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Filtering and uncertainty propagation methods for model-based prognosis

Authors
  • Robinson, Elinirina Iréna
Publication Date
Oct 10, 2018
Source
HAL
Keywords
Language
English
License
Unknown
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Abstract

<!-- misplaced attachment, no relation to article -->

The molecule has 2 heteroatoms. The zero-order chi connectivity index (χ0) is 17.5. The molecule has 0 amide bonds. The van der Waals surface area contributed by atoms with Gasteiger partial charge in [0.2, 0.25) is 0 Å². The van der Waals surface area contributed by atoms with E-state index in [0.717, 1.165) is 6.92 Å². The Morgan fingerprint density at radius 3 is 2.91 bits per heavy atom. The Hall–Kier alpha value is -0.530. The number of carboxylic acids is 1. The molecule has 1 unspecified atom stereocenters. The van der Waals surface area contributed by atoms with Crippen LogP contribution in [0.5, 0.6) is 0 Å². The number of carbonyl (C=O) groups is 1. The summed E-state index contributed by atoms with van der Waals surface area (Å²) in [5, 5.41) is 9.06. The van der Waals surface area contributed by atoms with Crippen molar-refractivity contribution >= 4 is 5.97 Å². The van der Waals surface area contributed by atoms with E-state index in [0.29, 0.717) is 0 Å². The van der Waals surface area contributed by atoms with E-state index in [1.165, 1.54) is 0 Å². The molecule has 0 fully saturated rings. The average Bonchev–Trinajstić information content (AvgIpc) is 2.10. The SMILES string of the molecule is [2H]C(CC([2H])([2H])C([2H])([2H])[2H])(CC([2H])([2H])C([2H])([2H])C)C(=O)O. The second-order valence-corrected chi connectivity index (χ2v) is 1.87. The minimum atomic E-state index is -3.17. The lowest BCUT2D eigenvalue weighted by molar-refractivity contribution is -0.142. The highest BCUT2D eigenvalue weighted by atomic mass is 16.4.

In this manuscript, contributions to the development of methods for on-line model-based prognosis are presented. Model-based prognosis aims at predicting the time before the monitored system reaches a failure state, using a physics-based model of the degradation. This time before failure is called the remaining useful life (RUL) of the system.Model-based prognosis is divided in two main steps: (i) current degradation state estimation and (ii) future degradation state prediction to predict the RUL. The first step, which consists in estimating the current degradation state using the measurements, is performed with filtering techniques. The second step is realized with uncertainty propagation methods. The main challenge in prognosis is to take the different uncertainty sources into account in order to obtain a measure of the RUL uncertainty. There are mainly model uncertainty, measurement uncertainty and future uncertainty (loading, operating conditions, etc.). Thus, probabilistic and set-membership methods for model-based prognosis are investigated in this thesis to tackle these uncertainties.The ability of an extended Kalman filter and a particle filter to perform RUL prognosis in presence of model and measurement uncertainty is first studied using a nonlinear fatigue crack growth model based on the Paris' law and synthetic data. Then, the particle filter combined to a detection algorithm (cumulative sum algorithm) is applied to a more realistic case study, which is fatigue crack growth prognosis in composite materials under variable amplitude loading. This time, model uncertainty, measurement uncertainty and future loading uncertainty are taken into account, and real data are used. Then, two set-membership model-based prognosis methods based on constraint satisfaction and unknown input interval observer for linear discete-time systems are presented. Finally, an extension of a reliability analysis method to model-based prognosis, namely the inverse first-order reliability method (Inverse FORM), is presented.In each case study, performance evaluation metrics (accuracy, precision and timeliness) are calculated in order to make a comparison between the proposed methods.

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